Lately I’ve been waxing nostalgic about my high school years. It’s been because of a couple of things. My 10-year reunion is this year. N. and I were planning on attending, but the committee didn’t get around to organizing the event until it was too late to have it during the summer. Instead of attending the reunion, E. and I are flying to Washington tomorrow to visit family. I’ve been making a mental list of the people I want to visit and the places I want to go. The other reason I’ve been feeling nostalgic is that last week was the birthday of my best friend from high school. Kristen would have turned twenty-nine, but she died five years ago.

We were pretty much inseparable during high school. Kristen was witty, kind, snarky, and curious. She was always up for anything: signing up together for taekwondo (and quiting after a month), riding scooters along the beach, renting foreign films, going to concerts, trying new ethnic restaurants, or going to West Coast Swing night at the local ballroom (and getting hit on by hicks). There were so many small events in our lives that we shared. And now that she’s gone, I’m the only one left who remembers these things. As far as the world cares, they might have never happened at all.

I’m the only one who remembers when she picked me up in her car at 16, a freshly-minted licensed driver, to go for a spin. I remember the sheer terror we felt as we realized she had mistakenly turned the wrong way onto the freeway off-ramp and how we collapsed in hysterical laughter as soon as we were safe again on the road.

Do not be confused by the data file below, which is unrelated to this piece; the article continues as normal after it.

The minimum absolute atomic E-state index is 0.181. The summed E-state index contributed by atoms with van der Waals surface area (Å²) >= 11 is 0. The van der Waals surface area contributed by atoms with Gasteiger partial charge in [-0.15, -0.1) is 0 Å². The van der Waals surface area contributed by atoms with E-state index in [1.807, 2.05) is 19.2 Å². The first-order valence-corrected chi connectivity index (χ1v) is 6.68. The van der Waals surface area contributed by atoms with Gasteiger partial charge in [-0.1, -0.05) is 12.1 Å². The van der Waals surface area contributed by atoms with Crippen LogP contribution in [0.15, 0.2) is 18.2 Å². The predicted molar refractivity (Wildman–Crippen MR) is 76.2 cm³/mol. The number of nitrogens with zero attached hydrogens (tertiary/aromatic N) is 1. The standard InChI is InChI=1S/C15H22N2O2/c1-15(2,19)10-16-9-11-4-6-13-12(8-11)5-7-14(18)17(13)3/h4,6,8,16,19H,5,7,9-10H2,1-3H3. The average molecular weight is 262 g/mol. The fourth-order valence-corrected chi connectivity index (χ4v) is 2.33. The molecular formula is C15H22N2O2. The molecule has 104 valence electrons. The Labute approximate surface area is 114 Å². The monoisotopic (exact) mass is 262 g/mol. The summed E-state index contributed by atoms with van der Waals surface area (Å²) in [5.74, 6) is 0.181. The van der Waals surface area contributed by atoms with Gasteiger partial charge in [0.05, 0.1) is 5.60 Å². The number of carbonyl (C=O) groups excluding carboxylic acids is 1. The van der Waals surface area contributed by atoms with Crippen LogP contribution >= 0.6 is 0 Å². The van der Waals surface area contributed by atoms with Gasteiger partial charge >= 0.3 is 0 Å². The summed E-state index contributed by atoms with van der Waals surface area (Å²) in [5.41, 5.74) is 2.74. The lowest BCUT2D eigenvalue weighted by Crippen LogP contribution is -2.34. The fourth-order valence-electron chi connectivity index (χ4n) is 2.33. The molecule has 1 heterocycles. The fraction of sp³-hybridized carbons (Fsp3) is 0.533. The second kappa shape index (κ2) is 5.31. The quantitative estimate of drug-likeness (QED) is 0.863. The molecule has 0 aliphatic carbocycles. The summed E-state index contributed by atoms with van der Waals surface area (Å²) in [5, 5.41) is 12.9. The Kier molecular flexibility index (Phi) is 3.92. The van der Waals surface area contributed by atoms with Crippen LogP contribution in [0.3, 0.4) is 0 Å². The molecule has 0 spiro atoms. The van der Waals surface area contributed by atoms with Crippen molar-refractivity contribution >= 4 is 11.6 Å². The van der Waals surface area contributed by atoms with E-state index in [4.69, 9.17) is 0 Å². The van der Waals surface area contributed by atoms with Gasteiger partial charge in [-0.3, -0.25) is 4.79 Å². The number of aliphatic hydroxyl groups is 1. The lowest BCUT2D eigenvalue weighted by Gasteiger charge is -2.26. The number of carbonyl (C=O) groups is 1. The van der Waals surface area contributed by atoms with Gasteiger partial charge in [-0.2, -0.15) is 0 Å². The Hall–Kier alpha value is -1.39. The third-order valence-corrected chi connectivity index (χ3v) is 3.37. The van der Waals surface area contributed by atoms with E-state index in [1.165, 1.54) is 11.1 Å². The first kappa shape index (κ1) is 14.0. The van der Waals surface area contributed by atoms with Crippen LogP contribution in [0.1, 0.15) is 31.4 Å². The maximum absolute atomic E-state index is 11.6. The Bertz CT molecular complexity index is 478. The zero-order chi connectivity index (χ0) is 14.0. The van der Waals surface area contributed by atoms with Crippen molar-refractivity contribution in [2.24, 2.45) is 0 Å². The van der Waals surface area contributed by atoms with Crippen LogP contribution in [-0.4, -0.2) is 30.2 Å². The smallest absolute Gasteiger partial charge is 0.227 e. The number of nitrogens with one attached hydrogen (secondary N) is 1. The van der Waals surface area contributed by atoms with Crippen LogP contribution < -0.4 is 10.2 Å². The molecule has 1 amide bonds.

I’m the only one who remembers how she gamely went along with me to draw silly pictures and write non sequiturs in chalk on the driveway of a crush’s house. And how we were surprised in the act by said crush and his mother driving home and how we ran away in a panic into the thick underbrush to escape apprehension and got all scratched up.

I’m the only one who remember the time we decided it would be fun to try and go sledding in a bare inch of heavy wet Pacific Northwest snow and how afterward we lay muddied on the soggy hill and talked about what we thought God was like.

Ever since we were high school freshmen and she first tried to take her life, the spectre of her death was always there, stalking her. Sometimes months or even years would pass and it would seemed like it had been banished, like she had escaped and would be free to live a normal life. But then something would happen, some banal trial of life or some emotional event known only to her, and it would become cruelly apparent that it had never left at all. And then one day her death took her away for good.

So going home for a visit is bittersweet for me. I’m reminded of Kristen almost everywhere I look: that infamous off-ramp, the coffee shop where we hung out and played at being sophisticates, the furniture store where we went couch shopping with her mom, the Big Tom’s drive-in we would stop at for shakes, the paths we would ride our bikes along. But now these places are changing. Trees have been torn down and new stores and houses built up in their stead. Life in my hometown stubbornly goes on without her and without me.

It makes me feel old. It makes me miss her.

Two Bits

Yesterday I got a haircut. I had planned to post before and after pictures of it today, but there was sadly little noticeable difference. It’s my own fault – I want to do something different with my hair but I’m not sure what to do yet. So yesterday I stalled and only got it trimmed. Does anyone have any good ideas? I need to find some pictures to take with me next time.

So here’s a picture of E. sleeping in his crib instead (I love how his hands are up by his head):

Also, I wanted to congratulate Marissa (a former college roommate of mine) on her engagement. Congratulations!